Nick Gier

Nick Gier

April 8 was Holocaust Remembrance Day in Israel, and Jews there and around the world are recoiling in horror as America’s right-wing extremists, inspired by ex-president Donald Trump’s bigotry, openly express their hatred of Jews and blame them for a plot to replace the white race with people of color.

Jewish sites hit with graffiti and murder

On Dec. 11, the Anne Frank Memorial in Boise was found defaced with swastikas and a warning “we are everywhere.” On Feb. 9, Temple Beth Shalom in Spokane was vandalized, the second time in seven years. Neo-Nazi Raymond Bryant, who earlier was seen distributing anti-Semitic literature in Spokane neighborhoods, was arrested for the crime.

On Oct. 28, 2018, Robert Bowers entered the Tree of Life Synagogue in Pittsburgh during Sabbath services and murdered 11 worshippers, wounding six. After he was arrested, Bowers admitted that he “wanted all Jews to die,” because they were “committing genocide to his people.”

Anti-Semitism on Jan. 6

At the Jan. 6 Capitol insurrection, a man identified as Robert Packer was wearing a sweatshirt that read “Camp Auschwitz — Work Brings Freedom.” (This is a translation of a sign that hung above the entrance to the death camp.) Rioters were yelling, “Where’s the Jew,” a reference to Sen. Chuck Schumer, as he was hunted along with former Vice President Mike Pence.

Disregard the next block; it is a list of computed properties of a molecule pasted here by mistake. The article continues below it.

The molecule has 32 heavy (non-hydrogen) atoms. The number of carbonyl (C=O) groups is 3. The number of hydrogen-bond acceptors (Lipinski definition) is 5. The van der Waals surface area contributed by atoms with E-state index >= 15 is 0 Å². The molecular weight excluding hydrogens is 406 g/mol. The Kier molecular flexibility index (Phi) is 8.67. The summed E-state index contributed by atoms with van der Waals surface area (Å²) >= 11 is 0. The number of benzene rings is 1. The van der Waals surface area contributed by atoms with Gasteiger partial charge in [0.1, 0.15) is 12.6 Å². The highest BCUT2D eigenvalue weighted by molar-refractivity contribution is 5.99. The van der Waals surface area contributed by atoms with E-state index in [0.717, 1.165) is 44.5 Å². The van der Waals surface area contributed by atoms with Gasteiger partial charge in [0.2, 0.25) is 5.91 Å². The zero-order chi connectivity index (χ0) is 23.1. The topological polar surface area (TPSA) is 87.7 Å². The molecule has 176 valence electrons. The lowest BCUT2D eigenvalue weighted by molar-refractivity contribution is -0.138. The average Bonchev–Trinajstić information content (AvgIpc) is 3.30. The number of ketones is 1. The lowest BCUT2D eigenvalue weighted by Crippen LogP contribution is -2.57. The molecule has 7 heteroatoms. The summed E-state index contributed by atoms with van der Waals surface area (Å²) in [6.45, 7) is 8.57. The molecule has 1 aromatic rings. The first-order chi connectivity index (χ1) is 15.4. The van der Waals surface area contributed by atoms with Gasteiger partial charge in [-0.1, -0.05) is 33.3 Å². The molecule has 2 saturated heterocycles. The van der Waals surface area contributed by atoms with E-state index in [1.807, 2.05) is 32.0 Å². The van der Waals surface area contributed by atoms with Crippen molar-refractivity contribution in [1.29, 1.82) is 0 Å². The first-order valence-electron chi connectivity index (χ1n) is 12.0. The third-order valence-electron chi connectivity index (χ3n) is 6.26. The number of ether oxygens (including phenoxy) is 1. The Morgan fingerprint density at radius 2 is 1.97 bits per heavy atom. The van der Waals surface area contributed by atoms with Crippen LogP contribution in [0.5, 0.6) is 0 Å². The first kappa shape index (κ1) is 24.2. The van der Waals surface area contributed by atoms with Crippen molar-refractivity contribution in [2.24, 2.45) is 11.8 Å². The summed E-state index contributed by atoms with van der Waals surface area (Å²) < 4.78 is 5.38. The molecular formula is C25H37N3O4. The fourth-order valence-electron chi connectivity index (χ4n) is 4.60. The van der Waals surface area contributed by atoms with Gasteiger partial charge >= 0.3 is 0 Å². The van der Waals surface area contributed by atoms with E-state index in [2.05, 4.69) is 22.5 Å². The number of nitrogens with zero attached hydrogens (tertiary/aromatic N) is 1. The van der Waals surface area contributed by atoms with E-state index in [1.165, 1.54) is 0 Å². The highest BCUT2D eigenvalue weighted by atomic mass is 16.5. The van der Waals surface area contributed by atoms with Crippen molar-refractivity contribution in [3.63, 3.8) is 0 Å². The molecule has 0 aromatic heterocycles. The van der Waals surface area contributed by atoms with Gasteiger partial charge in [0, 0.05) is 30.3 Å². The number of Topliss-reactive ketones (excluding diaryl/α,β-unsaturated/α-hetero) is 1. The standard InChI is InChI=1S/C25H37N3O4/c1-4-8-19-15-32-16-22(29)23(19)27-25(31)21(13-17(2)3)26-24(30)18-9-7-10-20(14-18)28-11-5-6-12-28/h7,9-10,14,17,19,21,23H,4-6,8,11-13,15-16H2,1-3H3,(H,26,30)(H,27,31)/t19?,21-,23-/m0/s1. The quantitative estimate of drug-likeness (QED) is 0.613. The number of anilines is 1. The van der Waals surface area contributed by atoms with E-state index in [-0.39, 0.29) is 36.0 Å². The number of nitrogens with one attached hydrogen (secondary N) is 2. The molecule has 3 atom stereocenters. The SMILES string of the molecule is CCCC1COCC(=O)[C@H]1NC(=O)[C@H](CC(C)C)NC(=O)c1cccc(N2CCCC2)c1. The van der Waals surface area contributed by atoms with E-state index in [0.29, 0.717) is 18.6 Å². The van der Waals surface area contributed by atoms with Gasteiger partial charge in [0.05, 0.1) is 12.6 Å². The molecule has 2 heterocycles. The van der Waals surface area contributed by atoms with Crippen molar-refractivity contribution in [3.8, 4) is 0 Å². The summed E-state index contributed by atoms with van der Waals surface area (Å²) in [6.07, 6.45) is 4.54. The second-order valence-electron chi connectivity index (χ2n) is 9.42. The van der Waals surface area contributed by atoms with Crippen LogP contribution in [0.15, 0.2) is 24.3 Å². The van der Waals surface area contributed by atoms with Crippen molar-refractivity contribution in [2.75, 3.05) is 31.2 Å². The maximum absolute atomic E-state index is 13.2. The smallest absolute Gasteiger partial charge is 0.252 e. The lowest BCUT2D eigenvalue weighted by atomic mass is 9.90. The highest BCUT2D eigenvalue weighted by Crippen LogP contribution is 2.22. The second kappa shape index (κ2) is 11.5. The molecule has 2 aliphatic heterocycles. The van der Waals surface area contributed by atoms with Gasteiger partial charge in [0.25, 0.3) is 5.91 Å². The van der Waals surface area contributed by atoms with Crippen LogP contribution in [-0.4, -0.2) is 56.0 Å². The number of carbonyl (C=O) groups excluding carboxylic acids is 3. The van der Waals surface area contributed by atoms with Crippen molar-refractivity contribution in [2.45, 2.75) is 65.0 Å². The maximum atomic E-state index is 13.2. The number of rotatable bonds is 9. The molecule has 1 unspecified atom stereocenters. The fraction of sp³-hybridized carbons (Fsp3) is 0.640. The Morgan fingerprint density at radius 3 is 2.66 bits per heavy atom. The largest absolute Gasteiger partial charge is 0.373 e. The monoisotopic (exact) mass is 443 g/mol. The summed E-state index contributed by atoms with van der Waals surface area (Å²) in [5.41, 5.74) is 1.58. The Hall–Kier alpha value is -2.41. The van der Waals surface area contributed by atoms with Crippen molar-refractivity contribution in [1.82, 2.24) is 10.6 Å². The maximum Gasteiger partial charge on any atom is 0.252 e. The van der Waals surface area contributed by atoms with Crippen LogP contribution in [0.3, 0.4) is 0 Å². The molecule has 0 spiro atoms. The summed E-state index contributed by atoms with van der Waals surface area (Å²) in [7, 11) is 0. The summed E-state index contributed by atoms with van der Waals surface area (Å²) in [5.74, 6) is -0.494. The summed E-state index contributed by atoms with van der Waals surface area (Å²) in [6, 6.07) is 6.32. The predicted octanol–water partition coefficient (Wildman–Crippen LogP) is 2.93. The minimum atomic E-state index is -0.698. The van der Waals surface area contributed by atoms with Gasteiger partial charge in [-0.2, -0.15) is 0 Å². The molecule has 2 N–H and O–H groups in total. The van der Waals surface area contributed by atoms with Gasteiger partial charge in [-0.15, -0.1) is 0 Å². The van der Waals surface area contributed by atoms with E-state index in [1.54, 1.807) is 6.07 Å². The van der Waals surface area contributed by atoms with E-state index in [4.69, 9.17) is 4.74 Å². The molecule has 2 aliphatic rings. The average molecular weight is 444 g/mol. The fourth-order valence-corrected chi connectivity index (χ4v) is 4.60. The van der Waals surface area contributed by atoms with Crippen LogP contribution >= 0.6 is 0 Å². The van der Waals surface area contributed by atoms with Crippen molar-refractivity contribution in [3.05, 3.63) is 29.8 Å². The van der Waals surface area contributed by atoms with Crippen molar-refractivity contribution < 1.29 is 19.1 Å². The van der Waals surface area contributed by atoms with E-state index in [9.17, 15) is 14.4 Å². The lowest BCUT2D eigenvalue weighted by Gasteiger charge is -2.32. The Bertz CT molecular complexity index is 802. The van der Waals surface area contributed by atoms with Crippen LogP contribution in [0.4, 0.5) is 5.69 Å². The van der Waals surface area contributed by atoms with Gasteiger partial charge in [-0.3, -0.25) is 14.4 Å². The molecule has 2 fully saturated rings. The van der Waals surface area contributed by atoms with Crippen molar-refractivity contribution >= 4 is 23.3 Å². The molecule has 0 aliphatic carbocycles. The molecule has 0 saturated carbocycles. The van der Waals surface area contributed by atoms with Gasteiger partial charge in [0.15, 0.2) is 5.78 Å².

On Dec. 12, at a Black Lives Matter rally in Washington, D.C., Proud Boys were seen wearing a sweatshirt with “6MWE” on it.

It stands for “6 million (Jews) weren’t enough.” On the shirt was another acronym “RWDS,” which stands for “right wing death squad.” One man yelled out “fg Jew” as he attacked a protester.

Former Proud Boy leader Kyle Chapman declared: “We will confront the Zionist criminals who wish to destroy our civilization.” Proud Boy Indiana chapter president Brien James is a former neo-Nazi, as are many other members.

Neo-Nazi hate in Charlottesville

Proud Boy Jason Kessler helped organize the 2017 Unite the Right rally in Charlottesville, Virginia. Trump called these anti-Semite thugs “fine people,” and during the 2016 campaign, he tweeted a picture of Hillary Clinton next to a Star of David awash in $100 bills.

One of the chants of those who marched was “the Jews will not replace us.” Given the small number of Jews in the world, this makes sense only within the insane theory that Jews, who are seen by these miscreants as non-white, are leading a world-wide conspiracy that promotes the immigration of Muslims and people of color.

  • At the Charlottesville rally, swastikas were everywhere and another chant was “blood and soil,” a reference to Hitler’s vision of the Aryan race rooted in the soil of Germany. One marcher told a reporter: “This city is run by Jewish communists and criminal ns.”

A popular white nationalist website proclaims that “Europeans are the children of God, Jews are the children of Satan, and white genocide is their plan.” QAnon conspiracists also propagate anti-Semitism, and Q once tweeted an image of a knife- wielding Jew standing knee-deep in the blood of his European victims.